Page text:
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Thursday, April 18, 2024

PBBM flies home from Japan, touts $13-B economic bonanza

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PRESIDENT Ferdinand R. Marcos, Jr. was able to secure over US$13 billion worth of contribution and investment pledges following his five-day official visit in Japan.

In his arrival speech last Sunday at the Villamor Airbase in Pasay City, Marcos said the commitments are expected to generate an approximate 24,000 jobs.

The deals were a result of the meeting of Marcos and the Philippine delegates with Japanese companies.

“In our round table meetings, I briefed them on the new and better business climate and investment environment in the Philippines,” Marcos said.

“Key private sector representatives were with me and engaged with Japanese industry giants to seize the economic opportunities now present in the Philippines,” he added.

A total of 35 letters of intent (LOI)/agreements were forged between Philippine and Japanese representatives during the said discussions covering manufacturing, infrastructure development, energy, transportation, healthcare, renewable energy, and business expansion.

He said another highlight of his visit was the government’s signing of seven bilateral agreements with its Japanese counterpart covering humanitarian assistance, disaster relief, infrastructure, agriculture, and digital cooperation.

Among those signed were about 377 billion Japanese yen or the equivalent of about US$3 billion loans for the North-South Commuter Railway for Malolos to Tutuban and the North-South Commuter Railway Project extension.

The President also noted he was also able to “cement” the country’s defense and security relations with Japan.

He concluded his trip will help “strengthen the strategic partnership between Philippines and Japan.”

BOI’s tracker: $10M in pledges

Meanwhile, per estimates of a top official of the Board of Investments (BOI), $10 million in investment pledges were secured from President Marcos Jr.’s state visit to Japan.

“If I am not mistaken, our tracking of the investment pledges is—my tracking,  personally, will be about $10 million. So, that would be translated, that would be about P500 billion or P550 billion,” BOI Managing Head Ceferino S. Rodolfo said at a news forum on Saturday.

Citing Trade Secretary Alfredo E. Pascual’s interview in Tokyo, Japan, backed by a survey by Japan Bank for International Cooperation, Rodolfo said one of the primary areas of attraction of Japanese companies to the Philippines is “because they would like us to be their export manufacturing hub.”

Rodolfo also noted that the Japanese, along with South Korean and Taiwanese investors, are expanding outside of big economies such as the United States and a neighboring country of the Philippines which the BOI official did not name.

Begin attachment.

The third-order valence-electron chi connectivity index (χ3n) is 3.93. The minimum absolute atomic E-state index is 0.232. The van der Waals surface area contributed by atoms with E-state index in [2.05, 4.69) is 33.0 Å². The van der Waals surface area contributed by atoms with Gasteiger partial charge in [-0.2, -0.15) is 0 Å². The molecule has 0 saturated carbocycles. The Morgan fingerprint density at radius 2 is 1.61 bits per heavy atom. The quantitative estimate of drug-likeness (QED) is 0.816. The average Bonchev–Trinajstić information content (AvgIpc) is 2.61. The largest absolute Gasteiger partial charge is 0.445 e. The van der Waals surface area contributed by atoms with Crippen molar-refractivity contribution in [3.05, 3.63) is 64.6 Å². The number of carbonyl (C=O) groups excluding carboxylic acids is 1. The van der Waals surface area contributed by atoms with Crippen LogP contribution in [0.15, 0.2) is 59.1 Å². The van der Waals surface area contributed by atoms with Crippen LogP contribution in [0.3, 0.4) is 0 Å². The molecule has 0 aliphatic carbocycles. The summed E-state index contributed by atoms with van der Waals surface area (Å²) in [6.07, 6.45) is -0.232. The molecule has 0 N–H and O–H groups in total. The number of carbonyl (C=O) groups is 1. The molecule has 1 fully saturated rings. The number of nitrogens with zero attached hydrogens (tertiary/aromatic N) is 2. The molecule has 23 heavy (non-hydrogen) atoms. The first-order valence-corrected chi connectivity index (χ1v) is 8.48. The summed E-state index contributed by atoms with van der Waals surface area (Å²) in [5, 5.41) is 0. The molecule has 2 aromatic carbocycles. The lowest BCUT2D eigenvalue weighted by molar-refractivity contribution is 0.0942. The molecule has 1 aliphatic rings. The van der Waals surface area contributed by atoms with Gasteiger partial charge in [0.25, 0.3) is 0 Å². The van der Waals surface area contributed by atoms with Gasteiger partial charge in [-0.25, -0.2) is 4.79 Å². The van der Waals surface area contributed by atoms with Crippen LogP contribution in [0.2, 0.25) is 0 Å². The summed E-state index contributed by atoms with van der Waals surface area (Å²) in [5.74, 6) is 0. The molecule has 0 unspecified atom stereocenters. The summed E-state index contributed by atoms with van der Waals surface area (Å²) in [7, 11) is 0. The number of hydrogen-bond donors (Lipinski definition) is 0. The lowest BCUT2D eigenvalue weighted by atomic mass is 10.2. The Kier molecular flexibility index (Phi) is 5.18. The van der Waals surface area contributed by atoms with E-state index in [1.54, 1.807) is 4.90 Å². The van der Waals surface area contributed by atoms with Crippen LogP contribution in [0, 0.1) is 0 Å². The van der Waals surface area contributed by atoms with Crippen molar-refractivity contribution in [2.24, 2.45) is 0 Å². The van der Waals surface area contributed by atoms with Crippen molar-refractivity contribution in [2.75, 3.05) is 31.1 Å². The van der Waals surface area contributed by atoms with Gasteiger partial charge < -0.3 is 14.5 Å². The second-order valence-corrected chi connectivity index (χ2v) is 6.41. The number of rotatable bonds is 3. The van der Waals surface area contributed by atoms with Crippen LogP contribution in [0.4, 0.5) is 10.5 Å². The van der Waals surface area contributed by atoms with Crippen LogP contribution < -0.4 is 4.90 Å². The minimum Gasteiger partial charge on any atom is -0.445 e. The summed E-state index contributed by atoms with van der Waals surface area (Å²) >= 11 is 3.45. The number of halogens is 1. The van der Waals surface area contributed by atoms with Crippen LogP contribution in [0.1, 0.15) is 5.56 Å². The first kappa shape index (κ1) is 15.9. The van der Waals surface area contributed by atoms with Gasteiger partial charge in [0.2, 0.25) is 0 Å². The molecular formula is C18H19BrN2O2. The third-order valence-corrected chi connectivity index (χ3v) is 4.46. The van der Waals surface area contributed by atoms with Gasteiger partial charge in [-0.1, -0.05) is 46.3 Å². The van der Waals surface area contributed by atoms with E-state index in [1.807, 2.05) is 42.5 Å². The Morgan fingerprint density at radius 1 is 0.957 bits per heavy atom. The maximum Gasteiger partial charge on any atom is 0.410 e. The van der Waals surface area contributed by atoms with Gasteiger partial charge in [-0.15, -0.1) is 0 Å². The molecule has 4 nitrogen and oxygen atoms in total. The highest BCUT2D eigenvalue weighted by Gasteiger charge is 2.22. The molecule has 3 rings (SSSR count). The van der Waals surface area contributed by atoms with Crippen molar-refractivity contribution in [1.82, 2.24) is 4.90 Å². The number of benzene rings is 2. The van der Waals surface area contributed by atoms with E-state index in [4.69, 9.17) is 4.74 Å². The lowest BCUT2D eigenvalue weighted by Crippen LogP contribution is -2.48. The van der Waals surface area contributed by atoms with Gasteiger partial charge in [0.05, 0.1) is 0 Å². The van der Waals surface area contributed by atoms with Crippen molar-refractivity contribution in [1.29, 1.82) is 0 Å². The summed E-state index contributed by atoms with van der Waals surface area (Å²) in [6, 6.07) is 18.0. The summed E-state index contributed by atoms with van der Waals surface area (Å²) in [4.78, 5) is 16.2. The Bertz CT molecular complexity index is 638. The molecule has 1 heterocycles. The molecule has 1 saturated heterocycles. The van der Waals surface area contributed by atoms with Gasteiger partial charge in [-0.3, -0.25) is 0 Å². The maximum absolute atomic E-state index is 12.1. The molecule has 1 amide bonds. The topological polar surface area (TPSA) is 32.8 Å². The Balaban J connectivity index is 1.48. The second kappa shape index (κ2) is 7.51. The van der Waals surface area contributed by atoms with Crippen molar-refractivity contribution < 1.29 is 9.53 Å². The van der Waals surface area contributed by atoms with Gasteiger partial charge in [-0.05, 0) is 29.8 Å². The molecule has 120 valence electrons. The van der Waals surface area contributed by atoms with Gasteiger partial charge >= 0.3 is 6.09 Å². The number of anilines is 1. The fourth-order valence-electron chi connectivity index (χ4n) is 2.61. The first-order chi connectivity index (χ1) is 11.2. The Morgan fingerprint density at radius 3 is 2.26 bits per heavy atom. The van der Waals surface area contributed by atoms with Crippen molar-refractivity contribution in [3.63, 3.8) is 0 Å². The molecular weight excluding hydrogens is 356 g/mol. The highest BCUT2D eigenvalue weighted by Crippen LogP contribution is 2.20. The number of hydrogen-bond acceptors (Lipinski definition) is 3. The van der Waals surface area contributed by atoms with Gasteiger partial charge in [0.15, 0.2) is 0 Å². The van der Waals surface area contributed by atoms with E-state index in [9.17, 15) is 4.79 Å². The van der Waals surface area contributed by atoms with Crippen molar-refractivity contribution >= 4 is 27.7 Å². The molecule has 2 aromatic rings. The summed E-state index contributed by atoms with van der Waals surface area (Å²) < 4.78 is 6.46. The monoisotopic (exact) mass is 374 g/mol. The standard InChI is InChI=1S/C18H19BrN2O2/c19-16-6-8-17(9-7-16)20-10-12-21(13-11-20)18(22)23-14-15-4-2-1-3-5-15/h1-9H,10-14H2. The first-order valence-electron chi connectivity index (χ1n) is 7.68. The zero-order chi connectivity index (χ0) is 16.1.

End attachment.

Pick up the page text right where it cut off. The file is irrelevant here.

“But because of that, companies are expanding beyond that big country. Many of those expanding outside of that big country would be the Japanese, the South Koreans and the Taiwanese – the ones in East Asia,” Rodolfo said, partly in Filipino.

Referring to  “southbound policy,” the BOI official said once these countries go south, the first country that they will “hit” is the Philippines. In addition, he said, from the Pacific side, the Philippines will be the first country to be hit by the United States.

This, he said, puts the Philippines in a “very strategic” place. Moreover, Rodolfo said such geographic advantage is coupled with “a real independent foreign policy” that is being promoted by the President.

Rodolfo noted it is evident in the countries that the President has visited that Marcos is not selective with the countries he’s opting to visit as these countries include even those involved in conflicts.

“You can see that he visited even those countries with current conflicts—to really show them the Philippines means serious business—we want to talk to all of you—and it’s generating results,” the BOI managing head, speaking partly in Filipino.

Since assuming the presidency on June 30, 2022, Marcos has gone on eight official foreign trips. He has traveled to Indonesia, Singapore, Cambodia, Thailand, United States, China, Belgium and Switzerland, to attend the 2023 World Economic Forum (WEF). He recently traveled to Japan to establish partnerships and attract investments.

Aside from the geographic advantage and the “independent” foreign policy of the Philippines, Rodolfo cited the Philippines’s demographics among the country’s advantages in attracting foreign investments.

“The second reason why we are attracting foreign investments really, particularly Japanese, is our demographics. The median age of Filipinos is about 26 years old,” Rodolfo said, adding that in contrast, “In Japan, I think, is already 48 years old.”

Meanwhile, aside from the export manufacturing hub, Rodolfo said the Japanese investors are looking at the cold chain logistics in the Philippines.

“Besides the export manufacturing hub, Usec. Sam Ampatuan mentioned earlier that logistics, particularly cold chain, is very important for our Agricultural sector. Because even if you are able to produce, even if you become productive at the farm level,  the challenge really is bringing our farm produce to the market, particularly with our archipelagic setup,” Rodolfo said, partly in Filipino.

He said, without naming the companies, thaht “there are Japanese companies interested to go into cold chain logistics in the Philippines.”

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